Noncommunicable Disease Surveillance
Why invest in surveillance?
Surveillance is often defined as the systematic collection, analysis and interpretation of health data and the timely dissemination of this data to policymakers and others. Good quality health information is essential for planning and implementing health policy in all countries. Surveillance provides health information in a timely manner so that countries have the information that they need to fight epidemics now or plan for the future. It is a fundamental tool of public health.
WHO NCD Surveillance strategy
WHO is pursuing surveillance as part of a global strategy for preventing and controlling NCDs and the major risk factors that predict them. The WHO STEPwise approach to surveillance of NCD risk factors uses a standard survey instrument and a methodology that can be adapted to different country resource settings and help to build country capacity.
STEPS risk factors
The WHO STEPwise approach to Surveillance of NCD Risk Factors (STEPS) was developed by WHO as part of a global surveillance strategy in response to the growing need for country-level trends in noncommunicable diseases. By using the same standardized questions and protocols, all countries can use STEPS information not only for monitoring within-country trends, but also for making between-country comparisons. The approach encourages the collection of small amounts of useful data information on a regular and continuing basis. It focuses on a minimum number of risk factors that predict the major noncummunicable diseases. This information can, in turn, be used to plan for disease prevention through population-level risk factor reduction.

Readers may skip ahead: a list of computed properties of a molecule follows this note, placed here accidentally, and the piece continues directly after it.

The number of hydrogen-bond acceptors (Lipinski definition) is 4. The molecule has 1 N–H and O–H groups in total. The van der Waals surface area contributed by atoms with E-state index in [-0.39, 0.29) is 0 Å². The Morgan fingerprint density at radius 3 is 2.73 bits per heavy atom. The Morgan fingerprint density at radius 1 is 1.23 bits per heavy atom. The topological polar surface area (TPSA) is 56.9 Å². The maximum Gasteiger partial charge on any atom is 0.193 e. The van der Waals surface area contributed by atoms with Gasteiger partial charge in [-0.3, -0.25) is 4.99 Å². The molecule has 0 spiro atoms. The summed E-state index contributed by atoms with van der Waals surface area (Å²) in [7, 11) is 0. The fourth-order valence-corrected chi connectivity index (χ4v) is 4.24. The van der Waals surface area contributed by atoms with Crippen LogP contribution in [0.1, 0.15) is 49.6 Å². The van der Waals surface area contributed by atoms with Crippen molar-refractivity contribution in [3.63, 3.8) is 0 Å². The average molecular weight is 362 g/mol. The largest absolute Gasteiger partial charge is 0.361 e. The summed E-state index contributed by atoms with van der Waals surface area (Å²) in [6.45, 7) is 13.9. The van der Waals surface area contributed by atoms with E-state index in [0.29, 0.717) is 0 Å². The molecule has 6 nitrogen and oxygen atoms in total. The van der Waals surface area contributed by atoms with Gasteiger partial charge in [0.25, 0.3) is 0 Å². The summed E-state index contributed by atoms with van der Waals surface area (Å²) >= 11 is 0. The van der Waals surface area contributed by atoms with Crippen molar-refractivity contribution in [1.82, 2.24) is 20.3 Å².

WHO Global NCD InfoBase
The NCD InfoBase collects all country-level data on important NCD risk factors for all WHO Member States. There are many different survey instruments available for collecting data on health behaviours and physical measurements of risk exposure. Each instrument has advantages and limitations. The NCD InfoBase acts as a repository for all survey information relevant to eight risk factors: tobacco use, high alcohol consumption and abstainers, fruit and vegetable intake, overweight and obesity, raised blood pressure, raised cholesterol, physical inactivity and diabetes.
The STEPS approach to stroke data collection is gaining momentum in low- and middle-income countries which realize the financial burden of disability from stroke in their ageing populations.
Surveillance of chronic, noncommunicable diseases is a key activity within the Department of Chronic Diseases and Health Promotion.
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